Five weeks ago Montreal Canadiens goaltender Carey Price was set to miss at least six weeks. That’s the (kind of) good news.
The Bad News
"Carey Price's rehab is going well, but he is not ready to get back on the ice just yet." – Michel Therrien
— Canadiens Montréal (@CanadiensMTL) January 4, 2016
The bad news, in addition to the team having gone just 5-11-1 since he last played? He’s reportedly not ready to skate just yet. So, that minimum of six weeks? On the bright side, it’s in no danger of being at risk… even if it’s about as specific of an assessment as Price coming back on a day of the week that ends in ‘y.’
So, one has to figure—scratch that—hope (if “pray” is too strong of a word) the team is hard at work figuring out how to cope until he is ready, especially seeing as he was potentially rushed back the last time around (based on the only three games he was able to get in).
I mean, the stars and clouds can only align just perfectly every blue moon for the supposed “perfect storm” that was the Winter Classic for the Montreal Canadiens, right? Unless, of course, you somehow see the Habs missing the reigning Hart Memorial Trophy winner as a ray of sunlight. But that would be crazy, right?
In all seriousness, that Price went 3-0 when he first returned from injury in late November, despite visibly being less than 100 percent, is a credit to his skill and what he means to this team’s future this season (and moving forward).
In other words, even if the return of Brendan Gallagher was the priority to getting this team back on track, the Habs will run out of railway real estate eventually without their MVP goalie. Unfortunately, that logical line of thinking leaves the team in an unenviable situation to say the least.
Currently they seem to be rotating two goalies: Their regular back-up, Mike Condon (11-9-3, 2.42 GAA, .907 save percentage), and another in Ben Scrivens, who, up until being traded here, had been struggling in the American Hockey League of all places. Neither has yet been able to take the proverbial ball and run with it. Or puck and… stop it a lot.
In Scrivens’ defense, that has at least a little to do with a solitary NHL start this season: a 3-1 loss to the division-leading Florida Panthers. Despite the defeat, he actually looked solid, maybe even worthy of a second consecutive game—had that game not turned out to be the Winter Classic, which, once Price went down, had likely long since been predestined as Condon’s, it being in his home state and all.
No worries, though. In spite of Condon playing well in the 5-1 win over Boston on New Year’s Day, Scrivens will get his second game in Tuesday night against the Philadelphia Flyers.
Ben Scrivens sera devant la cage des Canadiens demain soir./Ben Scrivens will be between the pipes tomorrow. #GoHabsGo
— Canadiens Montréal (@CanadiensMTL) January 4, 2016
It’s times like these you look for more lineup-card consistency than mashed potatoes from head coach Michel Therrien.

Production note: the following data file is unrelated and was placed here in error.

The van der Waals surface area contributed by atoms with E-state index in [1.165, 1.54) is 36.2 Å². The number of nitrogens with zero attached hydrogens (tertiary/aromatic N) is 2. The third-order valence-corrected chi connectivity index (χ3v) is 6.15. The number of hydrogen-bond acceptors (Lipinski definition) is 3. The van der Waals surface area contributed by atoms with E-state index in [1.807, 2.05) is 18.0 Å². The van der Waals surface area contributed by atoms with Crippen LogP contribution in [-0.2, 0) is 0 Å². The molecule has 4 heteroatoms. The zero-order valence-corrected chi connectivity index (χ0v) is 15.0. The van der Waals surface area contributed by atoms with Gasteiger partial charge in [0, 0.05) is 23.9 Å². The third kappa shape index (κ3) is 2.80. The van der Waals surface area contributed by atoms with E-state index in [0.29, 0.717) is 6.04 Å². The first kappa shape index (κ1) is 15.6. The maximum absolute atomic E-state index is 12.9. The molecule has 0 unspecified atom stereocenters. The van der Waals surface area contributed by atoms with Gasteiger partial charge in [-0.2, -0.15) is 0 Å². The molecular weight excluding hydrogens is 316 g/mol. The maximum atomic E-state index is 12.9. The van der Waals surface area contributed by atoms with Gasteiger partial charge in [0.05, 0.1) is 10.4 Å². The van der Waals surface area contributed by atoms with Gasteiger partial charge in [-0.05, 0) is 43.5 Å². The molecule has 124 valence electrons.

Condon vs. Scrivens: A Platoon for a New Generation
Of course, the Canadiens do play on Wednesday against the New Jersey Devils as well. So, this could just be Therrien’s way of giving some extra rest to his current No. 1 (presumably Condon)—who will be coming off just the one start in eight days leading up to Wednesday—before riding him like a workhorse until Price returns.
Could be. Even if it all makes about as much sense as Charlie Brown’s parents, let’s go so far as to assume that’s the case. It may even be worth praying for, because the whole “win and you’re in” approach isn’t even worth considering, as explained by The Score’s Justin Bourne.
All that does is potentially reward bad goaltending should either Condon or Scrivens eke out a 6-5 win one night—or punish them if either was unlucky enough not to get goal support during a 2-1 loss.
Thankfully, with Gallagher back, the former scenario is likelier these days, at least it appears that way based on Friday’s win, and the only real way to start stringing wins together and make up some lost space in the standings is to get in a groove of some sort. It’s easiest to do that when you get consistent goaltending.
Granted, that’s what Price gives you. The best Therrien can hope to deliver is a consistent goaltender right now. But consistency comes with confidence, and confidence comes from more understanding behind the bench and a relatively long leash from out of the coach’s doghouse.
There is no goaltending controversy in Montreal. The crease is Price’s. Hopefully Therrien doesn’t make one out of nothing. This is instead about making the best out of a bad situation. For over a month, the Habs failed miserably at it, with Therrien going back and forth between Condon and Dustin Tokarski.
It’s a new year. It’s time for change… just not too much in the crease until Price comes back.
After 10 years of writing hockey, Ryan decided it was as good a time as any to actually join The Hockey Writers for the 2014-15 season. Having appeared as a guest on such programs as CBC Radio One’s Daybreak, Ryan has written for such publications as the Montreal Gazette and Bleacher Report and worked for the NHL itself and his hometown Montreal Canadiens. He currently covers the Habs for THW as a columnist.